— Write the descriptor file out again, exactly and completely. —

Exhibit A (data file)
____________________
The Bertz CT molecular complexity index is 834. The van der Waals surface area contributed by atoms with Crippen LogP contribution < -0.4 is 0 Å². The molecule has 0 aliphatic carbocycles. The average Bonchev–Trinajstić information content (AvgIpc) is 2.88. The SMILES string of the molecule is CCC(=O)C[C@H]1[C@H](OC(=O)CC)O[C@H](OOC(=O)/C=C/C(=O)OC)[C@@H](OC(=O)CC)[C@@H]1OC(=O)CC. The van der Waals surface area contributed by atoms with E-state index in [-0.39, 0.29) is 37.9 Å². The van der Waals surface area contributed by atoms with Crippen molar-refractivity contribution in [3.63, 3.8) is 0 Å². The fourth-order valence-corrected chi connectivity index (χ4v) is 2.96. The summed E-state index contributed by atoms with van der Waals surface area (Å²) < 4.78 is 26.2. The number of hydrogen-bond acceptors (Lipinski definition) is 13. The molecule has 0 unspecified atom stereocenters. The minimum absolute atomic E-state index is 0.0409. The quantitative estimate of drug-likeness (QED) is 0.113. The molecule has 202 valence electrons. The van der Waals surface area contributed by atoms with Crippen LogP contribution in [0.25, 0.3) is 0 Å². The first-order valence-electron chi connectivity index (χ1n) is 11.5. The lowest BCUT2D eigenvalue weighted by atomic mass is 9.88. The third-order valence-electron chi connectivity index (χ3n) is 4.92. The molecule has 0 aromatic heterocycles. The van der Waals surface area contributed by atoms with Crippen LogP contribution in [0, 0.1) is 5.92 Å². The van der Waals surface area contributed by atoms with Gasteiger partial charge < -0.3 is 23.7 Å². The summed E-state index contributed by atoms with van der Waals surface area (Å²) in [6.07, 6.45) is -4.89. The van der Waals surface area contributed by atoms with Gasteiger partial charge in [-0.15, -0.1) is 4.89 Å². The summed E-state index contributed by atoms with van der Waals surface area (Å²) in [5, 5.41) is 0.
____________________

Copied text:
The Bertz CT molecular complexity index is 834. The van der Waals surface area contributed by atoms with Crippen LogP contribution < -0.4 is 0 Å². The molecule has 0 aliphatic carbocycles. The average Bonchev–Trinajstić information content (AvgIpc) is 2.88. The SMILES string of the molecule is CCC(=O)C[C@H]1[C@H](OC(=O)CC)O[C@H](OOC(=O)/C=C/C(=O)OC)[C@@H](OC(=O)CC)[C@@H]1OC(=O)CC. The van der Waals surface area contributed by atoms with E-state index in [-0.39, 0.29) is 37.9 Å². The van der Waals surface area contributed by atoms with Crippen molar-refractivity contribution in [3.63, 3.8) is 0 Å². The fourth-order valence-corrected chi connectivity index (χ4v) is 2.96. The summed E-state index contributed by atoms with van der Waals surface area (Å²) < 4.78 is 26.2. The number of hydrogen-bond acceptors (Lipinski definition) is 13. The molecule has 0 unspecified atom stereocenters. The minimum absolute atomic E-state index is 0.0409. The quantitative estimate of drug-likeness (QED) is 0.113. The molecule has 202 valence electrons. The van der Waals surface area contributed by atoms with Crippen LogP contribution in [0.25, 0.3) is 0 Å². The first-order valence-electron chi connectivity index (χ1n) is 11.5. The lowest BCUT2D eigenvalue weighted by atomic mass is 9.88. The third-order valence-electron chi connectivity index (χ3n) is 4.92. The molecule has 0 aromatic heterocycles. The van der Waals surface area contributed by atoms with Crippen LogP contribution in [0, 0.1) is 5.92 Å². The van der Waals surface area contributed by atoms with Gasteiger partial charge < -0.3 is 23.7 Å². The summed E-state index contributed by atoms with van der Waals surface area (Å²) in [6.07, 6.45) is -4.89. The van der Waals surface area contributed by atoms with Gasteiger partial charge in [-0.15, -0.1) is 4.89 Å². The summed E-state index contributed by atoms with van der Waals surface area (Å²) in [5, 5.41) is 0.